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TROUBLE: New York Times: "Israel and Hamas widened their increasingly deadly conflict over Gaza on Thursday, as a militant rocket killed three civilians in an apartment block [in Kiryat Malachi]. The deaths were likely to lead Israel to intensify its military offensive on Gaza, now in its second day of airstrikes. ... The regional perils of the situation sharpened, meanwhile, as President Mohamed Morsi of Egypt warned on Thursday that his country stood by the Palestinians against what he termed Israeli aggression ... The 120-nation Nonalignmed Movement, the biggest bloc at the United Nations, added its condemnation of the Gaza airstrikes in a statement released by Iran, the group’s rotating president and one of Israel’s most ardent foes."
FAMILIAR TERRITORY: Associated Press: "The major operation Israel launched to stop Gaza rocket fire bears some striking similarities to a punishing three-week campaign it unleashed against Hamas militants four years ago [known as Operation Cast Lead]. Both began with a sudden series of airstrikes that caught Hamas off guard, included a threat to invade the coastal strip and came shortly after an American election and before an Israeli one. But the rules of the game have changed. That means Israel is now likely to carry out a briefer, more focused operation."
WHAT'S CHANGED I: AP: "A prolonged offensive appears riskier for Israel this time around. While Israel's missile defense systems are vastly improved, it is also facing a better armed Hamas that has missiles capable of reaching farther than ever into Israel. Also, Hamas has the key backing of the new Islamist government in Egypt, while a jittery Obama administration and a Europe suspicious of Israeli Prime Minister Benjamin Netanyahu could give the Israelis little room for error."
WHAT'S CHANGED II: Foreign Policy: "It is impossible to know how the conflict will unfold in the days ahead, but what is clear is that the outbreak of violence is the result of a swirl of events that are reshaping power structures within Hamas and its relationships with regional forces, including with Israel and the Palestinian Authority in the West Bank. During most of the period since Cast Lead, the Hamas rulers in Gaza have refrained from attacks against Israel and tried to prevent other militant groups from launching attacks as well. But as 2012 has progressed, that policy has changed—largely due to internal transformations within the group itself."
THE SLATEST: Romney's Campaign Surrogates Are Done Defending Him
SANDY UPDATE: Associated Press: "Obama vowed Thursday to stick with New Yorkers still struggling 17 days after Superstorm Sandy 'until the rebuilding is complete' after getting an up-close look at devastated neighborhoods rendered unlivable. Obama brought the spotlight to people still living without heat or electricity, and hugged many of those trying to rebuild their lives. He also delivered a postelection message of unity, nine days after a closely divided America gave him a second term."
WHAT WE KNOW NOW ABOUT THE SHIRTLESS FBI AGENT: His name is Frederick W. Humphries II, and colleagues described him to the New York Times as a "hard-charging" veteran who helped investigate the foiled millennium terrorist plot in 1999. "Fred is a passionate kind of guy,” one former colleague told the paper. "He’s kind of an obsessive type. If he locked his teeth onto something, he’d be a bulldog."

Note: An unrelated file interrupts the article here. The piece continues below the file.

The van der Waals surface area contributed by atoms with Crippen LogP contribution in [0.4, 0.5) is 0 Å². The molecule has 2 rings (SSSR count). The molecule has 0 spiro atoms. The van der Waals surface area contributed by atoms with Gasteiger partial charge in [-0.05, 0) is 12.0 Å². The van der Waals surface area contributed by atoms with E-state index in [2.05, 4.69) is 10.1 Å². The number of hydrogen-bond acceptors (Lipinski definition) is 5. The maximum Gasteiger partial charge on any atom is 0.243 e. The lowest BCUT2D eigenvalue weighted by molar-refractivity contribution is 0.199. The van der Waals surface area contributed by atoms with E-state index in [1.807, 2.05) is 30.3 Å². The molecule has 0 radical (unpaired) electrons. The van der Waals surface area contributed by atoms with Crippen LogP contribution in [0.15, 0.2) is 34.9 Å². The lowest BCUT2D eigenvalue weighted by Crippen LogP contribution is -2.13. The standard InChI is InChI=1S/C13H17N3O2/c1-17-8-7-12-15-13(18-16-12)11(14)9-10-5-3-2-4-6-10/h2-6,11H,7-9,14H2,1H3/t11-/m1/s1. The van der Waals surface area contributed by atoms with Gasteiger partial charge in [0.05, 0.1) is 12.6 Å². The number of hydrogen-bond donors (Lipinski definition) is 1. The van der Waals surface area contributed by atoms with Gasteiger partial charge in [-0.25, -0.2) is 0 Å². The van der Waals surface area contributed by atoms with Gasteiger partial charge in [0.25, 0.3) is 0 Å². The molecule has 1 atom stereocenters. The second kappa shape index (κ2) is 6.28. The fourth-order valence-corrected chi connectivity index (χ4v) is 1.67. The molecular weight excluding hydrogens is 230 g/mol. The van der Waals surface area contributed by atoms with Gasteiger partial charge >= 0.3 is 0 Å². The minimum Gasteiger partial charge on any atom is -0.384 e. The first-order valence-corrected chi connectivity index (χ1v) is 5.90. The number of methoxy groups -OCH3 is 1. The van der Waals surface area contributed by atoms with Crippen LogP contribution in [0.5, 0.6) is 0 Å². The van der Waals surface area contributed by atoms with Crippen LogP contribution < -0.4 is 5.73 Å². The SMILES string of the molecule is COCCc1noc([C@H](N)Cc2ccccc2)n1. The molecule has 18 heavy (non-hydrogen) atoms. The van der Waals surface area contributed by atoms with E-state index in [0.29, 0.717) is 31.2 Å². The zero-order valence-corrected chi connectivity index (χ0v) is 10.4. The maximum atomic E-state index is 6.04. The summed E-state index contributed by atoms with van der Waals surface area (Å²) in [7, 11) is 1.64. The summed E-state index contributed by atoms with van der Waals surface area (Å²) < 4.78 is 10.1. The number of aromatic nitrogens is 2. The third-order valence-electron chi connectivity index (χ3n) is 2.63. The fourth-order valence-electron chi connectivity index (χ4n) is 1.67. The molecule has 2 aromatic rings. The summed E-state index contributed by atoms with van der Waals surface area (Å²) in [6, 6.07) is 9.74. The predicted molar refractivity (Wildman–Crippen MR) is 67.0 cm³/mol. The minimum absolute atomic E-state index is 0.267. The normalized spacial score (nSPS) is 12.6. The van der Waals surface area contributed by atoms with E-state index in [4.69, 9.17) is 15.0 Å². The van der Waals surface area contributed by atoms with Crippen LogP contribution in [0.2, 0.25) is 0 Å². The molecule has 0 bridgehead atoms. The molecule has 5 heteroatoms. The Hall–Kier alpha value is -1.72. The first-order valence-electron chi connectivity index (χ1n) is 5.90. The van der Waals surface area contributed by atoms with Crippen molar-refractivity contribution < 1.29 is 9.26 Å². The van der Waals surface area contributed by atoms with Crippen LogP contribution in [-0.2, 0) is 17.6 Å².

BUT ABOUT THAT SHIRTLESS PHOTO: The Seattle Times: "Humphries, 47, confirmed the photograph exists and was sent to Kelley and dozens of other friends and acquaintances in the fall of 2010 ... Indeed, among his friends and associates, Humphries was known to send dumb-joke emails in which the punch line was provided by opening an attached photo. A Seattle Times reporter was among those who received an email containing an attachment of the shirtless photo. The subject line read: 'Which one is Fred?' The snapshot shows Humphries—bald, muscular and shirtless—standing between a pair of equally buff and bullet-ridden target dummies on a shooting range." Photo here.
MORE ON THE SCANDAL: Our running tab on the drip, drip, drip of the Petraeus Affair.
GULF SPILL: Reuters: "BP will pay $4.5 billion in penalties and plead guilty to felony misconduct in the Deepwater Horizon disaster, which killed 11 workers and caused the worst U.S. offshore oil spill ever. The settlement includes a $1.256 billion criminal fine, the largest such levy in U.S. history, the oil company said on Thursday. Wall Street analysts said the deal will allow BP to focus again on oil production."
A LITTLE CONTEXT: The settlement will be spread out over five years. Of course, the London-based company won't have to go looking too hard to find the cash to pay it off. The company reported a net profit of about $5.5 billion in the third quarter of this year alone.
FLASHBACK: The issue of rig and drilling safety has largely disappeared from the national debate about energy production, a topic that itself was swallowed whole by the campaign debate over job creation. But it's important to remember that in the immediate wake of the oil spill, the outcry over the Gulf spill was so great that environmentalists and their like-minded allies in Washington thought they could harness the demand for stricter drilling regulations to pass sweeping climate legislation. That effort, obviously, fell short.
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